Effective uses of health technologies and data hold great potential for improving health care quality and efficiency. The public is broadly supportive of some of the most prominent current and potential uses of technology in healthcare – and, in many cases, would like to see them used more.
But this support varies depending on the technology itself, how it is applied and the characteristics of its user. For example, our findings suggest that women and those most likely to be on low or no income are significantly less supportive of many uses of technology in health care. These findings speak to the need to engage with a wide and representative range of the public when considering how technology could be used. Without this, the rollout of technologies may lead to uneven uptake among different social groups, with knock-on impacts on access and outcomes.
Over the coming years, policymakers and NHS leaders will need to prioritise meaningful public engagement on the future of technology in health care, both to understand and address concerns as well as raise awareness about and build confidence in new technology-enabled approaches. Again, it is important that this public engagement is inclusive, seeking out the voices of those who can often be excluded in public consultations.
Overall, there is public support for the use of data for purposes outside the delivery of care like service planning and research (also known as secondary uses), even where the data is identifiable and being used by commercial organisations. But this support is nuanced, with young people in particular appearing least likely to trust organisations with their health data for secondary uses. Moreover, the fact that many secondary uses of data are not supported by 1 in 5 people, even with anonymisation, could have significant implications for the quality and representativeness of data sets if these people were to opt out of their data being used in this way.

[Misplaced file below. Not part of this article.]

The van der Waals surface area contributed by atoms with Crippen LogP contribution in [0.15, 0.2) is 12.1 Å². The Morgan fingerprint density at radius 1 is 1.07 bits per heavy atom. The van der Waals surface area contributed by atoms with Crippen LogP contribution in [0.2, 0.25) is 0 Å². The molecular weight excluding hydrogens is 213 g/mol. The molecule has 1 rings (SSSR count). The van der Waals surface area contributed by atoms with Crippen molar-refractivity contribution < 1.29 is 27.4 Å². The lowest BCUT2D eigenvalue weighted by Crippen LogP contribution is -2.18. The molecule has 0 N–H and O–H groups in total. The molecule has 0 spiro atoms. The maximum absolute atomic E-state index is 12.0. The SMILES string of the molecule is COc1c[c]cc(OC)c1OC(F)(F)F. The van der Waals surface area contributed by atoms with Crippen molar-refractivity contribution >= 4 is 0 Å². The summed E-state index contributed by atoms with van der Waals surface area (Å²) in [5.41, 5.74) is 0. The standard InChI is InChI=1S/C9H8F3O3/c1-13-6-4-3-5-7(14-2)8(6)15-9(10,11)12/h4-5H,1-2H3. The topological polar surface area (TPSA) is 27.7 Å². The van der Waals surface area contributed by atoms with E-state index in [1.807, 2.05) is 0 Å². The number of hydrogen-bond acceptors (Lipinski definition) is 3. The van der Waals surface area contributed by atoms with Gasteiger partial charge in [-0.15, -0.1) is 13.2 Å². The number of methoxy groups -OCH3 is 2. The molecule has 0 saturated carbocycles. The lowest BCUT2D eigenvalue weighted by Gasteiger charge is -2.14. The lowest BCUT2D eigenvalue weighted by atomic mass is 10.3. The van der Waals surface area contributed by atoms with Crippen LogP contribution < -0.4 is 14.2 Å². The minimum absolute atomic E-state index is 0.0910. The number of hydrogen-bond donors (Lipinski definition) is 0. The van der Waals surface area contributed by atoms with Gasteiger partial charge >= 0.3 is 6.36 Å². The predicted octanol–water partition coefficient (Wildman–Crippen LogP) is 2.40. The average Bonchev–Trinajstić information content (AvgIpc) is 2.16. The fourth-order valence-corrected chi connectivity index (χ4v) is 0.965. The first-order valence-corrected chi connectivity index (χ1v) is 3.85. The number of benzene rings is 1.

There is still work to do to grow trust in the use of health data. As we enter a period of what is likely to be intense public scrutiny following the award of the £330m contract to deliver NHS England’s Federated Data Platform, it will be critical to ensure that the collection, storage and use of data is trustworthy, and done in ways the public are supportive of, with any necessary risks properly controlled.
In recent years, national and local governments and public sector organisations across the UK have stepped up their public engagement on the use of health data in recognition of this challenge. For example, NHS England is planning large-scale engagement events in 2024 and 2025 as part of the Data Saves Lives Strategy – a welcome development. Given the differences in attitudes among age groups identified by our survey, it will be particularly important to ensure young people are effectively engaged so their perspectives can be heard and help influence future policy.